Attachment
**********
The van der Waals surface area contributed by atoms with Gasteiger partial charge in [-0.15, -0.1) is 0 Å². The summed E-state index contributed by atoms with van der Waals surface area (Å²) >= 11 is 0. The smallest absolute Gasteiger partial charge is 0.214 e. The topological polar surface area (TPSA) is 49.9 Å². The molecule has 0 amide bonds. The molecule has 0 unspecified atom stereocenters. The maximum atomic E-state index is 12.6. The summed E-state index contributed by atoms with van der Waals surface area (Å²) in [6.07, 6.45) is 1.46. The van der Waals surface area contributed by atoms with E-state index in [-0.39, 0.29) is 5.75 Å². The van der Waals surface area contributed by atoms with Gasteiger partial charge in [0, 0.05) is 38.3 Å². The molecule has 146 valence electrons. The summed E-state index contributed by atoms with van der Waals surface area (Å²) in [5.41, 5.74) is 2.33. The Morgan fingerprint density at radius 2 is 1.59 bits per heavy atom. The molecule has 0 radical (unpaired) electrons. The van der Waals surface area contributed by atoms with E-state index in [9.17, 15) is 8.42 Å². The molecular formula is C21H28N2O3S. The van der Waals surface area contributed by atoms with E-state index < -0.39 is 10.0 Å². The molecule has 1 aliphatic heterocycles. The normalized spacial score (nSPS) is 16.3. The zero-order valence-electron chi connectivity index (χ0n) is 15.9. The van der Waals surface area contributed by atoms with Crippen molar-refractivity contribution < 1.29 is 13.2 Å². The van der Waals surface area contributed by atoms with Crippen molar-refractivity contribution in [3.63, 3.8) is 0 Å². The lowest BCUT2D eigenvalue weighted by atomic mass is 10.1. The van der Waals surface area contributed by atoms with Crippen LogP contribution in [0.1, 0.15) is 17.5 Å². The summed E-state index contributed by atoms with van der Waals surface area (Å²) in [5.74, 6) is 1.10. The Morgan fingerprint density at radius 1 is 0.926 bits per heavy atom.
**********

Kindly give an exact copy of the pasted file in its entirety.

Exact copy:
The van der Waals surface area contributed by atoms with Gasteiger partial charge in [-0.15, -0.1) is 0 Å². The summed E-state index contributed by atoms with van der Waals surface area (Å²) >= 11 is 0. The smallest absolute Gasteiger partial charge is 0.214 e. The topological polar surface area (TPSA) is 49.9 Å². The molecule has 0 amide bonds. The molecule has 0 unspecified atom stereocenters. The maximum atomic E-state index is 12.6. The summed E-state index contributed by atoms with van der Waals surface area (Å²) in [6.07, 6.45) is 1.46. The van der Waals surface area contributed by atoms with E-state index in [-0.39, 0.29) is 5.75 Å². The van der Waals surface area contributed by atoms with Gasteiger partial charge in [0, 0.05) is 38.3 Å². The molecule has 146 valence electrons. The summed E-state index contributed by atoms with van der Waals surface area (Å²) in [5.41, 5.74) is 2.33. The Morgan fingerprint density at radius 2 is 1.59 bits per heavy atom. The molecule has 0 radical (unpaired) electrons. The van der Waals surface area contributed by atoms with E-state index in [9.17, 15) is 8.42 Å². The molecular formula is C21H28N2O3S. The van der Waals surface area contributed by atoms with E-state index < -0.39 is 10.0 Å². The molecule has 1 aliphatic heterocycles. The normalized spacial score (nSPS) is 16.3. The zero-order valence-electron chi connectivity index (χ0n) is 15.9. The van der Waals surface area contributed by atoms with Crippen molar-refractivity contribution < 1.29 is 13.2 Å². The van der Waals surface area contributed by atoms with Crippen molar-refractivity contribution in [3.63, 3.8) is 0 Å². The lowest BCUT2D eigenvalue weighted by atomic mass is 10.1. The van der Waals surface area contributed by atoms with Crippen LogP contribution in [0.1, 0.15) is 17.5 Å². The summed E-state index contributed by atoms with van der Waals surface area (Å²) in [5.74, 6) is 1.10. The Morgan fingerprint density at radius 1 is 0.926 bits per heavy atom.